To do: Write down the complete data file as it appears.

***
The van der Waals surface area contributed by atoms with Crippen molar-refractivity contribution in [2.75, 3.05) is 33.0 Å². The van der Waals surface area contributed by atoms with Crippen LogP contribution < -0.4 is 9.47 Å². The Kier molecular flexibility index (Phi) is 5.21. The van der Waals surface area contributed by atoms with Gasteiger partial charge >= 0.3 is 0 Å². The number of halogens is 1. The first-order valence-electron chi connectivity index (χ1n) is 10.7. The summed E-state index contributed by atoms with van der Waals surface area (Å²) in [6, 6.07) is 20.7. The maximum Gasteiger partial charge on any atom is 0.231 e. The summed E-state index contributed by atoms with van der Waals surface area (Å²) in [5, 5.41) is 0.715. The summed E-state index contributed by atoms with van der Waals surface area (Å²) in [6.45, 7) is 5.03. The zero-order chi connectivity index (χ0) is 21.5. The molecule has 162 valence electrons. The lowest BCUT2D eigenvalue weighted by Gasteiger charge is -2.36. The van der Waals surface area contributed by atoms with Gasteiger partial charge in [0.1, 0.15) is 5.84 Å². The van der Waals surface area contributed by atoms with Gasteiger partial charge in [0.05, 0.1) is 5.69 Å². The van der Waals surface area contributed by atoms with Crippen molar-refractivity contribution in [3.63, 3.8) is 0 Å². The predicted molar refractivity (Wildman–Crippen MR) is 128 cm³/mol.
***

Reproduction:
The van der Waals surface area contributed by atoms with Crippen molar-refractivity contribution in [2.75, 3.05) is 33.0 Å². The van der Waals surface area contributed by atoms with Crippen LogP contribution < -0.4 is 9.47 Å². The Kier molecular flexibility index (Phi) is 5.21. The van der Waals surface area contributed by atoms with Gasteiger partial charge >= 0.3 is 0 Å². The number of halogens is 1. The first-order valence-electron chi connectivity index (χ1n) is 10.7. The summed E-state index contributed by atoms with van der Waals surface area (Å²) in [6, 6.07) is 20.7. The maximum Gasteiger partial charge on any atom is 0.231 e. The summed E-state index contributed by atoms with van der Waals surface area (Å²) in [5, 5.41) is 0.715. The summed E-state index contributed by atoms with van der Waals surface area (Å²) in [6.45, 7) is 5.03. The zero-order chi connectivity index (χ0) is 21.5. The molecule has 162 valence electrons. The lowest BCUT2D eigenvalue weighted by Gasteiger charge is -2.36. The van der Waals surface area contributed by atoms with Gasteiger partial charge in [0.1, 0.15) is 5.84 Å². The van der Waals surface area contributed by atoms with Gasteiger partial charge in [0.05, 0.1) is 5.69 Å². The van der Waals surface area contributed by atoms with Crippen molar-refractivity contribution in [3.63, 3.8) is 0 Å². The predicted molar refractivity (Wildman–Crippen MR) is 128 cm³/mol.